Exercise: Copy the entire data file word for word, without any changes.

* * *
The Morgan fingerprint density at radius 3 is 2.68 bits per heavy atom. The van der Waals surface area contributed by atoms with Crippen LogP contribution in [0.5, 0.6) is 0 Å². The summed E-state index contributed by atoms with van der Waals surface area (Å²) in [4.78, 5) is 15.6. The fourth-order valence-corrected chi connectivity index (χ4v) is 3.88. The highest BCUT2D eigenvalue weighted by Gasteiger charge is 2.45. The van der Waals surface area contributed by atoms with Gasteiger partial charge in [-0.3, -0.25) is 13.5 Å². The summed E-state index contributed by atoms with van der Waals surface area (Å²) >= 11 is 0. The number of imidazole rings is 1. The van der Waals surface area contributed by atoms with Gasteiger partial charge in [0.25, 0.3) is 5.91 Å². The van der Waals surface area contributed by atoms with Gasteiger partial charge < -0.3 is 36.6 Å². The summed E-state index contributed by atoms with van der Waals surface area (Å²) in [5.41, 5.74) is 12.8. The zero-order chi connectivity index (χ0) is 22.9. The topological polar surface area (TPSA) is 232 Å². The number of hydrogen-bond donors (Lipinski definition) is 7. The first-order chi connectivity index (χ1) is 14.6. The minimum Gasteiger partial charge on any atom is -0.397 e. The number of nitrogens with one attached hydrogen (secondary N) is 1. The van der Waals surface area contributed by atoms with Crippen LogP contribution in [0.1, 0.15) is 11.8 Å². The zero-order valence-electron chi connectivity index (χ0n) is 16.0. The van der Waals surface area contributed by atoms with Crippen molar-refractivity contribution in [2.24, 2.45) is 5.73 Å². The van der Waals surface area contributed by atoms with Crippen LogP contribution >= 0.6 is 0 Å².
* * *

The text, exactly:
The Morgan fingerprint density at radius 3 is 2.68 bits per heavy atom. The van der Waals surface area contributed by atoms with Crippen LogP contribution in [0.5, 0.6) is 0 Å². The summed E-state index contributed by atoms with van der Waals surface area (Å²) in [4.78, 5) is 15.6. The fourth-order valence-corrected chi connectivity index (χ4v) is 3.88. The highest BCUT2D eigenvalue weighted by Gasteiger charge is 2.45. The van der Waals surface area contributed by atoms with Gasteiger partial charge in [-0.3, -0.25) is 13.5 Å². The summed E-state index contributed by atoms with van der Waals surface area (Å²) >= 11 is 0. The number of imidazole rings is 1. The van der Waals surface area contributed by atoms with Gasteiger partial charge in [0.25, 0.3) is 5.91 Å². The van der Waals surface area contributed by atoms with Gasteiger partial charge < -0.3 is 36.6 Å². The summed E-state index contributed by atoms with van der Waals surface area (Å²) in [5.41, 5.74) is 12.8. The zero-order chi connectivity index (χ0) is 22.9. The topological polar surface area (TPSA) is 232 Å². The number of hydrogen-bond donors (Lipinski definition) is 7. The first-order chi connectivity index (χ1) is 14.6. The minimum Gasteiger partial charge on any atom is -0.397 e. The number of nitrogens with one attached hydrogen (secondary N) is 1. The van der Waals surface area contributed by atoms with Crippen LogP contribution in [0.1, 0.15) is 11.8 Å². The zero-order valence-electron chi connectivity index (χ0n) is 16.0. The van der Waals surface area contributed by atoms with Crippen molar-refractivity contribution in [2.24, 2.45) is 5.73 Å². The van der Waals surface area contributed by atoms with Crippen LogP contribution >= 0.6 is 0 Å².